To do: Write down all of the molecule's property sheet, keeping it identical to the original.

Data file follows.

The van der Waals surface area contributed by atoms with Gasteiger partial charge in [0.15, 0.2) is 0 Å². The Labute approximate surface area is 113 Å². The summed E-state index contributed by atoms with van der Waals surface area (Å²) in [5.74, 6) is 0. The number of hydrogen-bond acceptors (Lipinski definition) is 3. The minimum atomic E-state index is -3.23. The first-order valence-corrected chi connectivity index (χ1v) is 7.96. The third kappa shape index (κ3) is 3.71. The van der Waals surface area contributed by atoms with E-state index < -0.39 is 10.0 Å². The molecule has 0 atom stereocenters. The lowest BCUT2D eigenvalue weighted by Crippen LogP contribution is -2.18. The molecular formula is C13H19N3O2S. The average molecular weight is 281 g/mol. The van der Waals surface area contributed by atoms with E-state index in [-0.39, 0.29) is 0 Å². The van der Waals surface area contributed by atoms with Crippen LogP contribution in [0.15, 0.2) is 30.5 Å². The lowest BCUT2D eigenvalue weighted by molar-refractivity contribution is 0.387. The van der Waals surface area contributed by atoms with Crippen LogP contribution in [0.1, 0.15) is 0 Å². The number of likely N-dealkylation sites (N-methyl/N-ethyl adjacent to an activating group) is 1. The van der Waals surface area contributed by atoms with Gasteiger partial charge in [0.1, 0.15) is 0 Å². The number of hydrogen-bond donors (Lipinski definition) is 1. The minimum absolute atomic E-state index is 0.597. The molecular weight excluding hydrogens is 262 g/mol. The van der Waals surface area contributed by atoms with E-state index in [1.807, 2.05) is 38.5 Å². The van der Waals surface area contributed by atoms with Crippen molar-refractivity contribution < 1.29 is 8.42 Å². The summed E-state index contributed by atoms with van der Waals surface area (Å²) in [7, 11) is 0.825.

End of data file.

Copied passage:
The van der Waals surface area contributed by atoms with Gasteiger partial charge in [0.15, 0.2) is 0 Å². The Labute approximate surface area is 113 Å². The summed E-state index contributed by atoms with van der Waals surface area (Å²) in [5.74, 6) is 0. The number of hydrogen-bond acceptors (Lipinski definition) is 3. The minimum atomic E-state index is -3.23. The first-order valence-corrected chi connectivity index (χ1v) is 7.96. The third kappa shape index (κ3) is 3.71. The van der Waals surface area contributed by atoms with E-state index < -0.39 is 10.0 Å². The molecule has 0 atom stereocenters. The lowest BCUT2D eigenvalue weighted by Crippen LogP contribution is -2.18. The molecular formula is C13H19N3O2S. The average molecular weight is 281 g/mol. The van der Waals surface area contributed by atoms with E-state index in [-0.39, 0.29) is 0 Å². The van der Waals surface area contributed by atoms with Crippen LogP contribution in [0.15, 0.2) is 30.5 Å². The lowest BCUT2D eigenvalue weighted by molar-refractivity contribution is 0.387. The van der Waals surface area contributed by atoms with Crippen LogP contribution in [0.1, 0.15) is 0 Å². The number of likely N-dealkylation sites (N-methyl/N-ethyl adjacent to an activating group) is 1. The van der Waals surface area contributed by atoms with Gasteiger partial charge in [0.1, 0.15) is 0 Å². The number of hydrogen-bond donors (Lipinski definition) is 1. The minimum absolute atomic E-state index is 0.597. The molecular weight excluding hydrogens is 262 g/mol. The van der Waals surface area contributed by atoms with E-state index in [1.807, 2.05) is 38.5 Å². The van der Waals surface area contributed by atoms with Crippen molar-refractivity contribution < 1.29 is 8.42 Å². The summed E-state index contributed by atoms with van der Waals surface area (Å²) in [7, 11) is 0.825.